LONDON - They insist they're no superwomen, they have no special powers, and
are certainly not pain or adrenaline junkies.
But 'freebirthers' choose to go through what some call the most painful and
potentially frightening experience of a woman's life with no drugs, no midwife
and no medical help.
An unidentified woman with her freeborn baby at an
undisclosed location in the United States, July 29, 2002. [Reuters]
Delivering their own babies at home, often alone, they dismiss what they say
is "fearmongering" by doctors and midwives and confidently catch their offspring
as they leave the womb.
"Birthing uses the same hormones as lovemaking -- so why would you want
anyone poking and prodding you, observing you and putting you under a
spotlight?," said Veronika Robinson, an Australian based in Britain who sees
growing interest in freebirth among readers of international magazine, "The
Her comment is echoed by many in online discussion groups about freebirth,
where women insist having a baby is as intimate an experience as having sex.
"We were the only people there when she was conceived, and it felt absolutely
100 percent right that we were the only people there when she was born," writes
Laura Fields from the United States.
Robinson says medical establishments in Britain and across other westernized
nations have for years been "taking something that's natural and making it into
a disease," and now, with freebirthing, "women are taking their power back."
Free- or unassisted birth means having a baby with no medical or professional
help. In Britain, as in North America, where its popularity is growing, it is
legal as long as delivery is not "assisted" by an unqualified partner, friend or
To some, like new mum Janet Sears, the idea of giving birth alone, with
no-one around to help if things go wrong, is little short of madness: "It's my
idea of hell," she told Reuters.
INTERVENTION AND FEAR
But one of its most prominent supporters, Laura Shanley, an author on
childbirth, is now mother to four children -- all of whom were born at home
without the help of doctors or midwives.
Shanley, who lives in Colorado in the United States, says that in essence
birth is only problematic because of three main factors -- poverty, intervention
As long as clean water and reasonable living standards are available -- as
they are to many women in the west -- then the task is to eliminate the other
two factors and a natural birth will be as safe as it can be.
"As I began to understand how fear affects the body, and that birth is not
inherently dangerous provided we don't trigger the fight-flight response and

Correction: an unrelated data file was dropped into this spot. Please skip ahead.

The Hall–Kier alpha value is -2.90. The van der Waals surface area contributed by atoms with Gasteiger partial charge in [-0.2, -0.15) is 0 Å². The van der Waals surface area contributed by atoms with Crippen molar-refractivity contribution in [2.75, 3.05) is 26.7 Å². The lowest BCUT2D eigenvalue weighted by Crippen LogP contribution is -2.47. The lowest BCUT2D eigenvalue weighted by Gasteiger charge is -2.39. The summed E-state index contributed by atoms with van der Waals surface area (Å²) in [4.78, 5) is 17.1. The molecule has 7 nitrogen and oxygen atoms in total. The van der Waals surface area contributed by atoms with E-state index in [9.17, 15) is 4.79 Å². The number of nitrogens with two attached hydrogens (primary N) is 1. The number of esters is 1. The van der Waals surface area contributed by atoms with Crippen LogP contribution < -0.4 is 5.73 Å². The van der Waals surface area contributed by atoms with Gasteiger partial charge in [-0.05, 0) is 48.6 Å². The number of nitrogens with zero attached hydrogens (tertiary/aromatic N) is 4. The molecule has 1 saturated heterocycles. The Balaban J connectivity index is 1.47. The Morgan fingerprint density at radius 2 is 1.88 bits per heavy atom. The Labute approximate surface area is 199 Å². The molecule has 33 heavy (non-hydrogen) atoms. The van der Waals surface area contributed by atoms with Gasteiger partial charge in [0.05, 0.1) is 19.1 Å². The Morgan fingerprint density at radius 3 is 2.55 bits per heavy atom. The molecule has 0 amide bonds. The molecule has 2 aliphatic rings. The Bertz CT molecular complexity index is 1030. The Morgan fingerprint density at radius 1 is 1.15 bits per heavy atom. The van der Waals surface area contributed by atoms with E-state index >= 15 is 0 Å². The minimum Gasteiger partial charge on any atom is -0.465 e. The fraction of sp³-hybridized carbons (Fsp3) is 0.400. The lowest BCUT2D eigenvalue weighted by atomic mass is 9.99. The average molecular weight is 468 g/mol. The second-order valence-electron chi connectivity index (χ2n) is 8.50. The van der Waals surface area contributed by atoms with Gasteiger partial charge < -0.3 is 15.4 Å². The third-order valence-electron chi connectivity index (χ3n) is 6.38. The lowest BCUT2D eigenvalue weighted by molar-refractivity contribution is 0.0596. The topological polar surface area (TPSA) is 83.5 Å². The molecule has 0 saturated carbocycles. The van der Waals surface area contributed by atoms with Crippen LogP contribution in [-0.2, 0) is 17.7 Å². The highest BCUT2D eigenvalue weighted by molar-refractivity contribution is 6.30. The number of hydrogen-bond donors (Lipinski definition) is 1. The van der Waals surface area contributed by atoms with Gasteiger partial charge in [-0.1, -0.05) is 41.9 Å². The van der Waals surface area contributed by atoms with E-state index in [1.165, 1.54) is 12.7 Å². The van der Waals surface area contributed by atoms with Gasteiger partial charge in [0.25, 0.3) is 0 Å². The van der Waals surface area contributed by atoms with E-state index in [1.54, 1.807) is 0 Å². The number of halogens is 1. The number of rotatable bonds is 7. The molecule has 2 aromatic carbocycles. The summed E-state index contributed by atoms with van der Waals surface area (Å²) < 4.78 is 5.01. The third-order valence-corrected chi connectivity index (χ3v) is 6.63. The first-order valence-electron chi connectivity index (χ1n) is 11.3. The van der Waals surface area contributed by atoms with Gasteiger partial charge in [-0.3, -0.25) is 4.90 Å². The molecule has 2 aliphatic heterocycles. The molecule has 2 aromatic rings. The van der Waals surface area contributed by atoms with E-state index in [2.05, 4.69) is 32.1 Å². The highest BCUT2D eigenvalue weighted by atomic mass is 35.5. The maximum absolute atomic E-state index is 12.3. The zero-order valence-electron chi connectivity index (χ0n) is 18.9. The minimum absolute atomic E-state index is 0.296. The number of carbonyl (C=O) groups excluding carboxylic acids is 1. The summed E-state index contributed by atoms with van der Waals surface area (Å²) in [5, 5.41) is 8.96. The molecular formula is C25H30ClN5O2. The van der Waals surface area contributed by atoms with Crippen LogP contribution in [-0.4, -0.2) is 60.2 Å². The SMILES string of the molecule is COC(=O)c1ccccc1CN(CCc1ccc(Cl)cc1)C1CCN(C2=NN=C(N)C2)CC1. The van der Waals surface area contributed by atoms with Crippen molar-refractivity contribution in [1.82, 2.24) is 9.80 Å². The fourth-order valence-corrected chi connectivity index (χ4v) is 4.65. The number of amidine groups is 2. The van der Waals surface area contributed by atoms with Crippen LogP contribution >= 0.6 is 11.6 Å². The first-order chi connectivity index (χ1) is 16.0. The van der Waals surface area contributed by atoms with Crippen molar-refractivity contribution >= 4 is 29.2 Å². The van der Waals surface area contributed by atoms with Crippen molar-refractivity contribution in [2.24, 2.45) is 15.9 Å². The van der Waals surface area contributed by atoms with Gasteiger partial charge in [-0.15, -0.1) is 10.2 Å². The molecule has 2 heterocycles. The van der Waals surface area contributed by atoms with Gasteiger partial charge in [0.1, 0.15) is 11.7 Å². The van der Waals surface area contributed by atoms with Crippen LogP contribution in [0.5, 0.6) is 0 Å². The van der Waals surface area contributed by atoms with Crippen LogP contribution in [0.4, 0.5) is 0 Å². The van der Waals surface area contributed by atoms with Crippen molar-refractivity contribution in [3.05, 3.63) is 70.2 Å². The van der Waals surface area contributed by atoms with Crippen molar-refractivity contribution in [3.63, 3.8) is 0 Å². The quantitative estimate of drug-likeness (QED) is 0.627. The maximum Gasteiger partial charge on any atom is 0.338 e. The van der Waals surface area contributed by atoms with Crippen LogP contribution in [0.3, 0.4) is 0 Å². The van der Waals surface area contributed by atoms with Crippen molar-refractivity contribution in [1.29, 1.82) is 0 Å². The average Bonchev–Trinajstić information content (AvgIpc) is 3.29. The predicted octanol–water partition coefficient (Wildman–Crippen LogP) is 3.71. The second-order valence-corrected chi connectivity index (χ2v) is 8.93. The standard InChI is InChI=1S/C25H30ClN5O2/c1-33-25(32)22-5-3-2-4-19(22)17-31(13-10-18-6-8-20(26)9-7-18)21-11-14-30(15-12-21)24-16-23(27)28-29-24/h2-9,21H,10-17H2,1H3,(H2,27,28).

shut down labor, then to me it was natural to want to just trust myself," she
"It didn't make sense to me that something that ensures the continuation of
the race would be a dangerous and scary event."
Diana Drescher, a Dutch freebirthing enthusiast who lives in Britain and
wants a fourth baby with her German partner, agrees.
"We've been giving birth for thousands of years and we're still in this
world. If it was that dangerous we wouldn't be here," she told Reuters.
Coming from the Netherlands, where there is a more relaxed attitude to birth,
Diana finds British medical authorities far too quick to intervene and is
determined to have her next baby here with no professional presence.
She says she will also avoid being in her partner's native Germany where she
says freebirth is virtually impossible without fear of the authorities finding
out and intervening.
"I do know some people who have had unassisted births in Germany, but they
will not talk about it. It's a very close community that does it and they have
to be very careful."
"THE MOST DANGEROUS THING"
Britain's Department of Health frowns on the practice of freebirthing and
says every woman should have a midwife.
"The safety of mothers and their babies is our top priority," a spokesman
told Reuters. "Midwives are the experts in normal pregnancy and birth and have
the skills to refer to and coordinate between specialist services. Every woman
needs the care of a midwife in labor and birth and those women with more complex
pregnancies may need a doctor too."
And some doctors, as well as some friends and relatives of those who chose to
go it alone when they go into labor, are fiercely critical of what they see as a
selfish, reckless, even irresponsible approach to childbirth.
"Dr Crippen," a British National Health Service doctor who writes an
award-winning blog on the Internet, has reacted angrily to growing interest in
freebirth, saying babies born this way should have a right to legal recourse
later in life.
He says "giving birth is the most dangerous thing that most woman will do
during their life," and argues:
"Does a mother not owe a duty of care to her baby? Should a mother not take
reasonable care to protect the baby when she gives birth? And if she does not
take reasonable care -- and the standard should be objective not subjective --
why should a baby who has sustained avoidable brain damage due to the mother's
negligence not take action against his mother?"
If a baby were to die during a freebirth, Dr Crippen argues the mother should
be prosecuted for manslaughter.
Mary Siever, a mother of three who lives in Alberta, Canada, said she has
experienced the wrath of those around her when they learned she had a baby on
"There are people who are horrified when they find out that an unassisted
birth has taken place," she told Reuters.
"I can't claim to know why they feel this way, but my belief is that the
majority of them -- doctors and health authorities -- truly do not think women
are intellectually capable of making their own decisions when it comes to